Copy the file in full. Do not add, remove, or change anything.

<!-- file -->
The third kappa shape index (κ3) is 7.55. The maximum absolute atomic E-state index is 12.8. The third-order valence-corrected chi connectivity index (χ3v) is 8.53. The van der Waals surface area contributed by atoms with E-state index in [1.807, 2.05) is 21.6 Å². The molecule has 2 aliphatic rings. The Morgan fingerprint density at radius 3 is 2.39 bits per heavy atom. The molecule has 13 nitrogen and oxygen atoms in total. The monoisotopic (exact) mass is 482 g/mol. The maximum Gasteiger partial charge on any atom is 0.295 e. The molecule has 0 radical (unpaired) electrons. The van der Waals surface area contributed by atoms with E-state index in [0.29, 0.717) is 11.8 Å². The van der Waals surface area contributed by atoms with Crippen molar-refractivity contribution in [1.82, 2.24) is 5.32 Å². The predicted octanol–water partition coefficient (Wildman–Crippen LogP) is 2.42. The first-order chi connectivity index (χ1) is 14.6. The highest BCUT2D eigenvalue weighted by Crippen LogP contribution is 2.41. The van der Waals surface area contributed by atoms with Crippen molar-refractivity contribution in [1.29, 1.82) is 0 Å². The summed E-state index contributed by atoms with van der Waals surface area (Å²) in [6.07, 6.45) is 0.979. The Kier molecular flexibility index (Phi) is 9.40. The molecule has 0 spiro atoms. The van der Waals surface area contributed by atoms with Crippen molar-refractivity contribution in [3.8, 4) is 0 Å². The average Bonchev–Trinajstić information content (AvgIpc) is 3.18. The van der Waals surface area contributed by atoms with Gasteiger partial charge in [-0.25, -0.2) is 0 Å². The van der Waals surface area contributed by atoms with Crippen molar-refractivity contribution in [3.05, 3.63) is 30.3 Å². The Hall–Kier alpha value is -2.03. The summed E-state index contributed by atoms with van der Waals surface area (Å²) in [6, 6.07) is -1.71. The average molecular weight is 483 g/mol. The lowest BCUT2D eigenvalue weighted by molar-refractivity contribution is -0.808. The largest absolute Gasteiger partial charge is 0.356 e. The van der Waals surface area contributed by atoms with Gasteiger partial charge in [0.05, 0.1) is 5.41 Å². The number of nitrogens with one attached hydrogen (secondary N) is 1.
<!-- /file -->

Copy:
The third kappa shape index (κ3) is 7.55. The maximum absolute atomic E-state index is 12.8. The third-order valence-corrected chi connectivity index (χ3v) is 8.53. The van der Waals surface area contributed by atoms with E-state index in [1.807, 2.05) is 21.6 Å². The molecule has 2 aliphatic rings. The Morgan fingerprint density at radius 3 is 2.39 bits per heavy atom. The molecule has 13 nitrogen and oxygen atoms in total. The monoisotopic (exact) mass is 482 g/mol. The maximum Gasteiger partial charge on any atom is 0.295 e. The molecule has 0 radical (unpaired) electrons. The van der Waals surface area contributed by atoms with E-state index in [0.29, 0.717) is 11.8 Å². The van der Waals surface area contributed by atoms with Crippen molar-refractivity contribution in [1.82, 2.24) is 5.32 Å². The predicted octanol–water partition coefficient (Wildman–Crippen LogP) is 2.42. The first-order chi connectivity index (χ1) is 14.6. The highest BCUT2D eigenvalue weighted by Crippen LogP contribution is 2.41. The van der Waals surface area contributed by atoms with Crippen molar-refractivity contribution in [1.29, 1.82) is 0 Å². The summed E-state index contributed by atoms with van der Waals surface area (Å²) in [6.07, 6.45) is 0.979. The Kier molecular flexibility index (Phi) is 9.40. The molecule has 0 spiro atoms. The van der Waals surface area contributed by atoms with Crippen molar-refractivity contribution in [3.8, 4) is 0 Å². The average Bonchev–Trinajstić information content (AvgIpc) is 3.18. The van der Waals surface area contributed by atoms with Gasteiger partial charge in [-0.25, -0.2) is 0 Å². The van der Waals surface area contributed by atoms with Crippen molar-refractivity contribution in [3.05, 3.63) is 30.3 Å². The Hall–Kier alpha value is -2.03. The summed E-state index contributed by atoms with van der Waals surface area (Å²) in [6, 6.07) is -1.71. The average molecular weight is 483 g/mol. The lowest BCUT2D eigenvalue weighted by molar-refractivity contribution is -0.808. The largest absolute Gasteiger partial charge is 0.356 e. The van der Waals surface area contributed by atoms with Gasteiger partial charge in [0.05, 0.1) is 5.41 Å². The number of nitrogens with one attached hydrogen (secondary N) is 1.